PARIS — Guy Bedos, who drew inspiration from Lenny Bruce in becoming one of France’s most popular and bitingly satirical comics in a 60-year career that took him from nightclubs to movies, television and the theater, died on May 28 at his home in Paris. He was 85.
His son Nicolas Bedos announced the death on Twitter. His daughter Victoria Bedos said by phone that her father had had Alzheimer’s disease.
Much like Bruce, Mr. Bedos was a ferocious political commentator in his satirical, even cynical, sometimes melancholic routines, whether depicting patently racist characters or just downright silly ones. His outspokenness, complete with crude language, could infuriate politicians of all stripes on the one hand and feminists on the other.
One memorable sketch that was much debated in feminist circles had him repeating the line “All them bitches” while leering at photos of women in a newspaper.
A champion of progressive causes, Mr. Bedos was characterized by detractors as a member of the “caviar left,” a term used to describe socialists with lavish lifestyles. Mr. Bedos, a native of Algiers though he was not Algerian, countered that he rather liked to think of himself as part of the “couscous left.”
Even as a leftist, however, he took some of his harsher shots at socialist presidents like François Mitterrand and François Hollande — though the right wing was not spared, either. The far-right politician Marine Le Pen sued Mr. Bedos after he compared her to Hitler. (The suit was dismissed in 2016.)
On the whole, though, few took offense at his remarks, a reflection of France’s traditionally accepting attitude about free speech. The Élysée Palace, in a statement after his death, said Mr. Bedos had “personified French humor.” In 1990, he was awarded a Molière, France’s highest theater honor.
Guy Bedos was born in Algiers on June 15, 1934. His family was numbered among the pieds-noirs, ethnic French who were born in Algeria under French colonial rule. His father, Alfred Bedos, left home when Guy was 5. “I never called him dad,” he wrote in a book about his troubled childhood.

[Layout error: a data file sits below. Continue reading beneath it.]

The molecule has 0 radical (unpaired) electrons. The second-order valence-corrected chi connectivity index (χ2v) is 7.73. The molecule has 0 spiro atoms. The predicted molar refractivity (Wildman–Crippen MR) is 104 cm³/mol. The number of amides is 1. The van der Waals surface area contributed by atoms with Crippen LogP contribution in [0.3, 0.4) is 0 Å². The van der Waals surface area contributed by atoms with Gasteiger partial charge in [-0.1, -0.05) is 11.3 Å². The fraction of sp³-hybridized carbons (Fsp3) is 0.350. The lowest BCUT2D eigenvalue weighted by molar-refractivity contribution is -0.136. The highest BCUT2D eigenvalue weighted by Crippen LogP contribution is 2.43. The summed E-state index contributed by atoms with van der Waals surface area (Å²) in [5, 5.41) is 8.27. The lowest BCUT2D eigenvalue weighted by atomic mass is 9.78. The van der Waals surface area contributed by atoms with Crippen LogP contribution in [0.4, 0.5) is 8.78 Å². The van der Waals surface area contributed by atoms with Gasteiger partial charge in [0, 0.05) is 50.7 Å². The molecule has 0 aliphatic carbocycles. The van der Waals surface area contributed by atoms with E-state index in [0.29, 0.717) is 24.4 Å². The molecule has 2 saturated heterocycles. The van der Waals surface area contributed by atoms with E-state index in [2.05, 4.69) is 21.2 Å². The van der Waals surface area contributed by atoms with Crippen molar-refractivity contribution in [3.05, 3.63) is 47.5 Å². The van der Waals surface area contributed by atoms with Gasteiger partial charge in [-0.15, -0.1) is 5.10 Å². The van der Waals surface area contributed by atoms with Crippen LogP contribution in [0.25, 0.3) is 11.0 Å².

Mr. Bedos described his stepfather as a racist and an anti-Semite and said his mother, Hildeberte Verdier, had beaten him. At 12, he said in interviews, he considered suicide until an attentive doctor advised Ms. Verdier that Guy should consider taking theater lessons.
“I went to the theater on a medical prescription,” he liked to say.
Mr. Bedos enrolled in a theater school in Paris and befriended Jean-Paul Belmondo, among other soon-to-be-famous actors.
His first successes came in the 1960s with Sophie Daumier, his onstage partner and second wife. They performed in notorious sketches like “The Flirt,” a slow dance with a back-and-forth inner dialogue revealing the characters’ contradicting understandings of their encounter. In another, “Holidays in Marrakesh,” a racist couple just back from Morocco report on their vacation.
Mr. Bedos had credited roles in more than 40 movies. He was best remembered for his role as Simon, a tennis player smothered by his Jewish mother, in the 1976 comedy “Pardon Mon Affaire,” and a sequel, “Pardon Mon Affaire Too!” (1977). Each film was nominated for three César Awards, France’s highest film honor.
Mr. Bedos’s first two marriages, to Karen Blanguernon and Ms. Daumier, ended in divorce. He married Joëlle Bercot, who survives him, in 1978. In addition to her and his children Victoria and Nicolas, he is survived by two other children and four grandchildren.
Nicolas Bedos became a prominent humorist, actor and author in his own right, while Victoria Bedos became an actress, scriptwriter and author.
“He was a beacon for us,” Ms. Bedos said of her father in the phone interview, adding that she had learned from watching him write sketches and shows.
Mr. Bedos retired from the stage in December 2013. His last appearance was at the Olympia concert hall in Paris, where he was joined onstage by Victoria and Nicolas Bedos.
“I will remember you,” he shouted to the audience, with tears in his eyes.
www.nytimes.com 2020-06-05 19:59:41